BAGHDAD (Reuters) -- Iraq's government has said there was no chance that efforts for reconciliation with former members of Saddam Hussein's Ba'ath party would lead to its return as a political force.
After years of war following the toppling of Saddam Hussein and his Sunni-led regime in 2003, the Shi'ite-led government says it is trying to reach reconciliation with those members of the once omnipotent Ba'ath party, who have committed no crimes.
"There are no problems with individuals, who accept peaceful political process, but neither the constitution nor the people accept the Ba'ath party practicing politics under any name," government spokesman Ali al-Dabbagh told Reuters.
Iraqi Prime Minister Nuri al-Maliki, a Shi'ite, this month called for forgiveness for those, who were forced to join the party and had committed no crimes.
His overtures aim to reverse the disastrous divisions created by the U.S. officials, who ran Iraq immediately after the invasion, when they outlawed the Ba'ath party and sacked almost all of its mid to senior level members from government jobs. The move helped fuel a raging Sunni Arab insurgency.
Iraq has since passed legislation to reverse the purge.
But reconciliation talks with former members had sparked fears of the party's return amongst some Shi'ite politicians.
"The return of the Ba'ath as a party cannot be accepted, but there are people who have disavowed this criminal party, and the great crimes it committed against this country," Dabbagh said.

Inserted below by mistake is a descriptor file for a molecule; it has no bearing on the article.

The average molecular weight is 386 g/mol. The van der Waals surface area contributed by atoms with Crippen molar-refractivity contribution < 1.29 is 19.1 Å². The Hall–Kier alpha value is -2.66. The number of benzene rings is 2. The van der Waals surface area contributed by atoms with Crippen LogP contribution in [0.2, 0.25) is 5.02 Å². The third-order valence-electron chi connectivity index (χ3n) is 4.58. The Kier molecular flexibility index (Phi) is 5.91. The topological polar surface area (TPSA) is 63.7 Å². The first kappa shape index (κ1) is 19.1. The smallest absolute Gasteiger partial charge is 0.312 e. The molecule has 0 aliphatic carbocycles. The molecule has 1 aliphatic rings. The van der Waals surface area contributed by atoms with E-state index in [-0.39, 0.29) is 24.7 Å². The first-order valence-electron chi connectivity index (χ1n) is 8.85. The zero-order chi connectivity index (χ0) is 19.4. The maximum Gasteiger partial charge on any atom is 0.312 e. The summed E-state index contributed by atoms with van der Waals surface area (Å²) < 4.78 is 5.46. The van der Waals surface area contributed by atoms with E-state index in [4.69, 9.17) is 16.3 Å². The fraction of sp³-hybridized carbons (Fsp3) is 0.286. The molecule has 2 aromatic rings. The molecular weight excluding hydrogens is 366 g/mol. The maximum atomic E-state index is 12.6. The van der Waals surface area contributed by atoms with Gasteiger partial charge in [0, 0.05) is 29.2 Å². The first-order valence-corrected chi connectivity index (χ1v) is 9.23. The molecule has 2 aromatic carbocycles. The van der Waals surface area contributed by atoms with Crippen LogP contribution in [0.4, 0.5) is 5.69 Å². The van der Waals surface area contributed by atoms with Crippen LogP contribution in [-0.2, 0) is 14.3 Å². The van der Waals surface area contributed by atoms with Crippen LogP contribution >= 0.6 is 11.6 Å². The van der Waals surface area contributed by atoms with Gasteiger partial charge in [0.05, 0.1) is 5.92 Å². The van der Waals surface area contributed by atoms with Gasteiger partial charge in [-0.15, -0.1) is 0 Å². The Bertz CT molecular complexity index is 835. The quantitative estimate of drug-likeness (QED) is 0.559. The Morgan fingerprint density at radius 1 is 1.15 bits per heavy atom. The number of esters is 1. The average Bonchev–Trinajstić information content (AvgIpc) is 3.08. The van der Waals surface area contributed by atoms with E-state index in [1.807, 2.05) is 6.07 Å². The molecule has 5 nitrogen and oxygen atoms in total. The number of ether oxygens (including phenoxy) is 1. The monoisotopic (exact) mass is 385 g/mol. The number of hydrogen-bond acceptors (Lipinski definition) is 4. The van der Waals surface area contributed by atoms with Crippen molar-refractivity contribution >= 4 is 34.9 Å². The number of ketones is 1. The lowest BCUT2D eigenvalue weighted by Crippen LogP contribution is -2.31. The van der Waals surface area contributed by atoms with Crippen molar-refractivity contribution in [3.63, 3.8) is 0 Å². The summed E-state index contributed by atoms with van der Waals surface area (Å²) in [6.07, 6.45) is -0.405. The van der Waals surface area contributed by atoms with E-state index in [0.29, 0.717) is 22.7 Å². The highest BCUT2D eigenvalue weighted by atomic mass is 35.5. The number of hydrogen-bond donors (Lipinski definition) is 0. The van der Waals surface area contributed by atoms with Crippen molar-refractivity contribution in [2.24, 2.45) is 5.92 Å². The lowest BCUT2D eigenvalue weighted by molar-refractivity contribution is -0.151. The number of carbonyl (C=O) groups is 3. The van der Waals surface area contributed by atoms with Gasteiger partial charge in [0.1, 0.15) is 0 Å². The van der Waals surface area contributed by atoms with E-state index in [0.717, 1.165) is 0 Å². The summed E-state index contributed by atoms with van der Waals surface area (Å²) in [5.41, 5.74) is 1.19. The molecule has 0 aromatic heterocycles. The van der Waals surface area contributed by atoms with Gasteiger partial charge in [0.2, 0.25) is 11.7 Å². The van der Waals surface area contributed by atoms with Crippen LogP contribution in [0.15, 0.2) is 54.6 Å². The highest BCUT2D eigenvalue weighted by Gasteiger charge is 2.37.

Hussein headed the Iraqi branch of the pan-Arab socialist Ba'ath party, which was founded in Syria in the 1940s, and he cracked down on the majority Shi'ites and minority Kurds, killing tens of thousands.
The constitution bans "Saddam's" Ba'ath party, leading some to believe a different Ba'ath party could be reconstituted.
Iraq's High Committee for Reconciliation has said it recently held talks with a "left wing" branch of the Ba'ath it said split from Hussein's Ba'ath party long ago, but Dabbagh was clear it could not operate in Iraq under that name.
Under Hussein, almost all officials, bureaucrats and many professionals were obliged to join the Ba'ath party.
Several well-known former Ba'athists now work in Iraqi politics, and a few did well in recent local polls, mostly at the expense religious parties judged to have governed badly.